Alternatives to dado cabinet construction
John Elvrum offers a practical approach to identifying viable, mechanical alternatives to traditional dado joinery of cabinet boxes. 1998.
by Jon Elvrum
We are currently using traditional dado and glue construction techniques to assemble our framed cabinet boxes. We think we could speed things up by using a mechanical fastener. Are there any that are particularly well suited for this purpose?
Yes. However, any change from dado's to screws, staples, and glue demands the careful planning of how you will achieve the control needed for such methods.
Companies like Titus (Kent, WA), Hafele (Archdale, NC) and others make excellent, simple fastening systems. First, decide on the kind of assembly fitting that will match your manufacturing capabilities. You must be able to accurately cut square and drill straight.
Talk to your hardware distributor, get some samples and experiment. When you understand how they work, see if you can produce accurately enough. Then try a small job. Keep a notebook, carefully recording problems encountered, and what method you develop. Talk with the hardware company again and compare your experience with their knowledge.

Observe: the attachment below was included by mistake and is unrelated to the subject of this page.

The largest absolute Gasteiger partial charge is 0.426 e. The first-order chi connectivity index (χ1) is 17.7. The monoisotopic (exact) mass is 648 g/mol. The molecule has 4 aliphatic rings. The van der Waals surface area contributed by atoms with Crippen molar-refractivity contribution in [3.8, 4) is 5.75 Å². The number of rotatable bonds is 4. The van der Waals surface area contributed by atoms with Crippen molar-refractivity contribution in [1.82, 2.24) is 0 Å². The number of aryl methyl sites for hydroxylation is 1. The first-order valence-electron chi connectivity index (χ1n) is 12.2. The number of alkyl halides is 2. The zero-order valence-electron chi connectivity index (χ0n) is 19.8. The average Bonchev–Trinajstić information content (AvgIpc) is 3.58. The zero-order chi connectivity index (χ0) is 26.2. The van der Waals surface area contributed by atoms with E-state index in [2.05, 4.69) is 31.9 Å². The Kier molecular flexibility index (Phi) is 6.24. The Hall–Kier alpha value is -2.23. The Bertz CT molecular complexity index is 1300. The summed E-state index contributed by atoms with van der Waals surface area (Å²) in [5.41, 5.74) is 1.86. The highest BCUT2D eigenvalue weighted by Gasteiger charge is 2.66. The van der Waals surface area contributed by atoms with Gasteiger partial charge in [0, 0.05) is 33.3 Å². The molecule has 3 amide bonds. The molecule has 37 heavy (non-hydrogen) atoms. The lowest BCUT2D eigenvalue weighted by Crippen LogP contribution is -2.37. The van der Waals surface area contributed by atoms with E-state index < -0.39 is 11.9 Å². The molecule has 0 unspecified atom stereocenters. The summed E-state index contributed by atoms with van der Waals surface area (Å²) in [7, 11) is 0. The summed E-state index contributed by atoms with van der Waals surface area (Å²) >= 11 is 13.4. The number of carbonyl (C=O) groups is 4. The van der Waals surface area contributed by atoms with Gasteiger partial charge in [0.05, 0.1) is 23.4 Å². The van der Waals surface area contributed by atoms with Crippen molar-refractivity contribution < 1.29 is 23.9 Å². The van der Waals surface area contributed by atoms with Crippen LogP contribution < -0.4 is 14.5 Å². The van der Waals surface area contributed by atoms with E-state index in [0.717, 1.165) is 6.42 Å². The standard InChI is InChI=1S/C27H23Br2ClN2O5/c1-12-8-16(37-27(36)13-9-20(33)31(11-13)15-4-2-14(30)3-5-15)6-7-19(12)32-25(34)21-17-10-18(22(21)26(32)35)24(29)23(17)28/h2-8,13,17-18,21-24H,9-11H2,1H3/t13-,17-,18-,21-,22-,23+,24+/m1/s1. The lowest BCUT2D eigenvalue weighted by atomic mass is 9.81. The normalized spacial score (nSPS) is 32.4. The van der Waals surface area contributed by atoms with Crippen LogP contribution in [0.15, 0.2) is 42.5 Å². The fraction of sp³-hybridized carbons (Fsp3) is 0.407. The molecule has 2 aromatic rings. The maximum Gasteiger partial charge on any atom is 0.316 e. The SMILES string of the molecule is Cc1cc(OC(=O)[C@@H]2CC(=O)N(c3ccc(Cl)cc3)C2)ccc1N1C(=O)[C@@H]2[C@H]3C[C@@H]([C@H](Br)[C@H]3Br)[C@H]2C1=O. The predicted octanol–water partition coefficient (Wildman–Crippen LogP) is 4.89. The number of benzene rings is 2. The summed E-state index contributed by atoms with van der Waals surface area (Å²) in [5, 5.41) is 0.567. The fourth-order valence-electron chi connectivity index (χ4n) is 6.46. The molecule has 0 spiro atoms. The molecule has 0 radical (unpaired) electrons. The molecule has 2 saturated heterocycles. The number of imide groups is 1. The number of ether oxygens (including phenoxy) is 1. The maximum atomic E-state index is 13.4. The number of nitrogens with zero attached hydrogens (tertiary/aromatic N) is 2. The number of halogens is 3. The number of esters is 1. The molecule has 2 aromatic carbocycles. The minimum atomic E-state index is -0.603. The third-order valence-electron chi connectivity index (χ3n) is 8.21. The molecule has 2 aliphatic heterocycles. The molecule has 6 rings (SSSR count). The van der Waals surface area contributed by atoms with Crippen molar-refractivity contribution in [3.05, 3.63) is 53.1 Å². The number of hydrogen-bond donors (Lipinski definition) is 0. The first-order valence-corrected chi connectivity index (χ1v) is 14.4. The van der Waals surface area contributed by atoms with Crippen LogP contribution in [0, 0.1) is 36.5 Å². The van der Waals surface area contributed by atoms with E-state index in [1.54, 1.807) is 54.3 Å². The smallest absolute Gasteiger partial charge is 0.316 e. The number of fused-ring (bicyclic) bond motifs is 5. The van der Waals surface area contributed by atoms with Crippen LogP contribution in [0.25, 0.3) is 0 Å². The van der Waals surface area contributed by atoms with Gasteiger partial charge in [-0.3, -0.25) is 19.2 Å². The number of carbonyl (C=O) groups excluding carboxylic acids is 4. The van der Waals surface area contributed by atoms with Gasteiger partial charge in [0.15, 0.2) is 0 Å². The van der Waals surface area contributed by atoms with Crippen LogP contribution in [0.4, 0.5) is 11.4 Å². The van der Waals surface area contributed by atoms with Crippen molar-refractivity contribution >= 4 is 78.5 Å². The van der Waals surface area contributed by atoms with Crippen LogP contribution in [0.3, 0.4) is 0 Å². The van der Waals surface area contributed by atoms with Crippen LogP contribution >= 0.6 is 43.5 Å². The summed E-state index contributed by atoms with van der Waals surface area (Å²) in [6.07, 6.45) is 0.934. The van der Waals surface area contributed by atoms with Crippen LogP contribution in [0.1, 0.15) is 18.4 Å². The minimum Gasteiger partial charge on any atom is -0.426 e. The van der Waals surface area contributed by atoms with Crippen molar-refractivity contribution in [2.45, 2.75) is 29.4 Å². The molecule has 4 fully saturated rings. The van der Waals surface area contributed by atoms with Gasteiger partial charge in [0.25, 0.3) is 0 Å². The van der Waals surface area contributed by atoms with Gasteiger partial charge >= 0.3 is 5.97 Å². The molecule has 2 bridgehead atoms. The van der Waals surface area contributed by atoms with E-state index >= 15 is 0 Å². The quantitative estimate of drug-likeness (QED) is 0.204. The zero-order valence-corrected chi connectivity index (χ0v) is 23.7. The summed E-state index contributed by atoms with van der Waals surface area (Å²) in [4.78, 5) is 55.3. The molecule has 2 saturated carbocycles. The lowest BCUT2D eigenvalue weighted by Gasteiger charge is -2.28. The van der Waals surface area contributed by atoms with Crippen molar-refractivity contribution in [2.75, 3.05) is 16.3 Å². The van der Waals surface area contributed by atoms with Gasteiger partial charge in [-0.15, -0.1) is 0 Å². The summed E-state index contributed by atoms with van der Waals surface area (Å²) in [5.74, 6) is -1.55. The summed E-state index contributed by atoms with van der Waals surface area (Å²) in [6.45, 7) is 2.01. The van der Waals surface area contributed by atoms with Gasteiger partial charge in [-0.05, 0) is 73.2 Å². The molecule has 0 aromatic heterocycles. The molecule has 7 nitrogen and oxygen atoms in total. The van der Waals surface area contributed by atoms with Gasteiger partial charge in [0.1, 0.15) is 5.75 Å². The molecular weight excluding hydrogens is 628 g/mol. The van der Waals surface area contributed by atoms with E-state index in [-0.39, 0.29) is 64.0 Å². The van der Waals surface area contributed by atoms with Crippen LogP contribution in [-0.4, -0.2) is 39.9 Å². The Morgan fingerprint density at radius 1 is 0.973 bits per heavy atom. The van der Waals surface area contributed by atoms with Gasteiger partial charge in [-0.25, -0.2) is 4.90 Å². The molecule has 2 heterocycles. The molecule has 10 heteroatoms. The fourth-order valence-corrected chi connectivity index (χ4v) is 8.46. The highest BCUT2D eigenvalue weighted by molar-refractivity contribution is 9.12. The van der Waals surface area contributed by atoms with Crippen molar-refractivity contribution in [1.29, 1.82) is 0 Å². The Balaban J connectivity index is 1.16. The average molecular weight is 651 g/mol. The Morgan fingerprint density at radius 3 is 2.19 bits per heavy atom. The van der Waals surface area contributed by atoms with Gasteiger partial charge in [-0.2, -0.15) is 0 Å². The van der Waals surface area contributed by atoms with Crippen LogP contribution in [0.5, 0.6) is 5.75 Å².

Jon Elvrum, Director of Distribution and Sales at Ritter Manufacturing in Antioch California, is also a well known author and consultant to the cabinetmaking industry. He has written numerous articles on the 32mm cabinetmaking system and production woodworking in general.
Would you like to add information to this article?
Interested in writing or submitting an article?
Have a question about this article?
Have you reviewed the related Knowledge Base areas below?
KnowledgeBase: Cabinetmaking: Commercial Cabinetry
KnowledgeBase: Cabinetmaking: Custom Cabinet Construction
KnowledgeBase: Cabinetmaking: General
KnowledgeBase: Cabinetmaking: Residential Cabinetry
KnowledgeBase: Cabinetmaking: Store Fixtures
KnowledgeBase: Woodworking Miscellaneous: Woodworking
KnowledgeBase: Knowledge Base
All rights reserved. No part of this publication may be reproduced in
any manner without permission of the Editor.
Review WOODWEB's Copyright Policy.
The editors, writers, and staff at WOODWEB try to promote safe practices.
What is safe for one woodworker under certain conditions may not be safe
for others in different circumstances. Readers should undertake the use
of materials and methods discussed at WOODWEB after considerate evaluation,
and at their own risk.
335 Bedell Road
Montrose, PA 18801
Copyright © 1996-2013 - WOODWEB ® Inc.